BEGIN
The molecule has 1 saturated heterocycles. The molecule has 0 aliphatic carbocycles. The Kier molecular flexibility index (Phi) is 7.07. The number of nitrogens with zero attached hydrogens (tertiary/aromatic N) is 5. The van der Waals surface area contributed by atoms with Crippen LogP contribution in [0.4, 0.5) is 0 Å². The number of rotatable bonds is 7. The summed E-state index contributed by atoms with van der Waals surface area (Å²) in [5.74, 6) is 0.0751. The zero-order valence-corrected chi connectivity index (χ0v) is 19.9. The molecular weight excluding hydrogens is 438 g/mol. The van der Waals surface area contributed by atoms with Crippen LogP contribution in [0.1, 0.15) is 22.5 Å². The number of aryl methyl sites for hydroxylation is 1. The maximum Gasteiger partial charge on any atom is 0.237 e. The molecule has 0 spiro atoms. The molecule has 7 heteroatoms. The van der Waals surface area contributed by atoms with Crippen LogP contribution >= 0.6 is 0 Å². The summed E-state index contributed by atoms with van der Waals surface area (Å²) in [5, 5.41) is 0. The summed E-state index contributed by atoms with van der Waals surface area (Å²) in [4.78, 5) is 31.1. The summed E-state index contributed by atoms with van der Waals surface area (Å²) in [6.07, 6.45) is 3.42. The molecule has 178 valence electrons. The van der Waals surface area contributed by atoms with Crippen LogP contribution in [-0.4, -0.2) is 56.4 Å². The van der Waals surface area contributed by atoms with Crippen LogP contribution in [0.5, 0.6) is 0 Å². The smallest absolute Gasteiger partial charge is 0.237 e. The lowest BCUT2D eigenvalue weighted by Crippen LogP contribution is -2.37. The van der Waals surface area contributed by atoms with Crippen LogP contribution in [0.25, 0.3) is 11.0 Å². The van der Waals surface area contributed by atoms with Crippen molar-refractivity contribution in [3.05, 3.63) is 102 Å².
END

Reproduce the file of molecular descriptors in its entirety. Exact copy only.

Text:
The molecule has 1 saturated heterocycles. The molecule has 0 aliphatic carbocycles. The Kier molecular flexibility index (Phi) is 7.07. The number of nitrogens with zero attached hydrogens (tertiary/aromatic N) is 5. The van der Waals surface area contributed by atoms with Crippen LogP contribution in [0.4, 0.5) is 0 Å². The number of rotatable bonds is 7. The summed E-state index contributed by atoms with van der Waals surface area (Å²) in [5.74, 6) is 0.0751. The zero-order valence-corrected chi connectivity index (χ0v) is 19.9. The molecular weight excluding hydrogens is 438 g/mol. The van der Waals surface area contributed by atoms with Crippen LogP contribution in [0.1, 0.15) is 22.5 Å². The number of aryl methyl sites for hydroxylation is 1. The maximum Gasteiger partial charge on any atom is 0.237 e. The molecule has 0 spiro atoms. The molecule has 7 heteroatoms. The van der Waals surface area contributed by atoms with Crippen LogP contribution >= 0.6 is 0 Å². The summed E-state index contributed by atoms with van der Waals surface area (Å²) in [5, 5.41) is 0. The summed E-state index contributed by atoms with van der Waals surface area (Å²) in [4.78, 5) is 31.1. The summed E-state index contributed by atoms with van der Waals surface area (Å²) in [6.07, 6.45) is 3.42. The molecule has 178 valence electrons. The van der Waals surface area contributed by atoms with Crippen LogP contribution in [-0.4, -0.2) is 56.4 Å². The van der Waals surface area contributed by atoms with Crippen LogP contribution in [0.5, 0.6) is 0 Å². The smallest absolute Gasteiger partial charge is 0.237 e. The lowest BCUT2D eigenvalue weighted by Crippen LogP contribution is -2.37. The van der Waals surface area contributed by atoms with Crippen LogP contribution in [0.25, 0.3) is 11.0 Å². The van der Waals surface area contributed by atoms with Crippen molar-refractivity contribution in [3.05, 3.63) is 102 Å².